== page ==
Importance of Quota Sharing

Importance of Quota Sharing

If you’ve stayed up with our newsletters over the past year, you’ve noticed a trend of topics geared toward a hardening market. For those that have renewed in the last few months, you know all too well that it’s here and has been for some time. A couple of key differences during a hard market are carrier appetite and carrier capacity. Both items become more and more limited in an effort to reduce exposure and recoup losses. This is where quota sharing comes in. Quota sharing is a process by which multiple carriers, anywhere from two to five or more, participate on the same risk. It divides the risk among multiple carriers so that no single carrier bears the entire exposure.

This process allows for operators to maintain full coverage even when a single carrier may not want or be able to fully provide insurance alone. This process is typically deployed on larger exposures and higher-risk exposures where values and/or liability limits exceed certain appetite thresholds. We’re seeing this a lot in the turbine helicopter market right now, given the excessive loss rate they’ve had in recent months. More often than not, this doesn’t impact the operator’s ability to continue operating as normal. It’s simply a different and more involved structure on the broker/carrier side. Our job is to fill the slip to 100% regardless of how many carriers it takes. In this situation there is a lead carrier to take the majority percentage, followed by one to four (or more) carriers taking following lines, depending on the percentage they’re willing to take.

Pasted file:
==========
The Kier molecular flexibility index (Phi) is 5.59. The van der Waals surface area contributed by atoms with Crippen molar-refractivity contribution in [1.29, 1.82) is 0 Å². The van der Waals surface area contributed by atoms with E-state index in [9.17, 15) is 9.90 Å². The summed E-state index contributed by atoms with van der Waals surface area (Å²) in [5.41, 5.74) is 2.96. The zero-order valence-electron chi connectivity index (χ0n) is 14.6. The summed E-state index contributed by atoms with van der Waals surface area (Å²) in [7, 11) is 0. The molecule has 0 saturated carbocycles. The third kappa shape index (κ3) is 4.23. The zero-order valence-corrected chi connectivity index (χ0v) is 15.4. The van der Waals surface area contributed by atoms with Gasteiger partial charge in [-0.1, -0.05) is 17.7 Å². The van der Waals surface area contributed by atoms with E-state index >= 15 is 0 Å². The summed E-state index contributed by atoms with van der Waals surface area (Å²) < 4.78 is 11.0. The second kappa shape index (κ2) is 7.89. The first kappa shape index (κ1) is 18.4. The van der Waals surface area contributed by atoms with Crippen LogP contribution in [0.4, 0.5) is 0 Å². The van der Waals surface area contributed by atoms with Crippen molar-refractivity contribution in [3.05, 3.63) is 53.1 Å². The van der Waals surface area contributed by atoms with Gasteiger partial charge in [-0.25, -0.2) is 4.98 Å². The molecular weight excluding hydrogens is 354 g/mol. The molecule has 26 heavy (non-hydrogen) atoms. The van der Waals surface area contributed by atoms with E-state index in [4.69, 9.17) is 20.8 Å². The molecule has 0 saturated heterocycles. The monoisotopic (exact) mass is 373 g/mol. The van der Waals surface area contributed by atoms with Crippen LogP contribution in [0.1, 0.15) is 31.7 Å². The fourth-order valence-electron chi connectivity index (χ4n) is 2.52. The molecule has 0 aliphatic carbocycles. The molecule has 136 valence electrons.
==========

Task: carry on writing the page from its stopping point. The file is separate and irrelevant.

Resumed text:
The lead carrier’s policy form, conditions, terms, and exclusions are all followed by the other carriers. An agreement is signed by all, which specifies the share in claim payments based on the percentage each is committed to taking. This process is critically important during hard markets, because it’s often the only way to secure full and appropriate coverage for complex exposures. Without this agreement among carriers, there would be severe reductions in coverage for most operators, which would translate to drastic changes in business operations. Again, most of this work is behind the scenes and doesn’t have a drastic impact on the operator. There may be changes in rate from one carrier to the next, but the end result is often a uniform policy that allows the operator to continue operating normally — only now there are multiple carriers covering instead of one!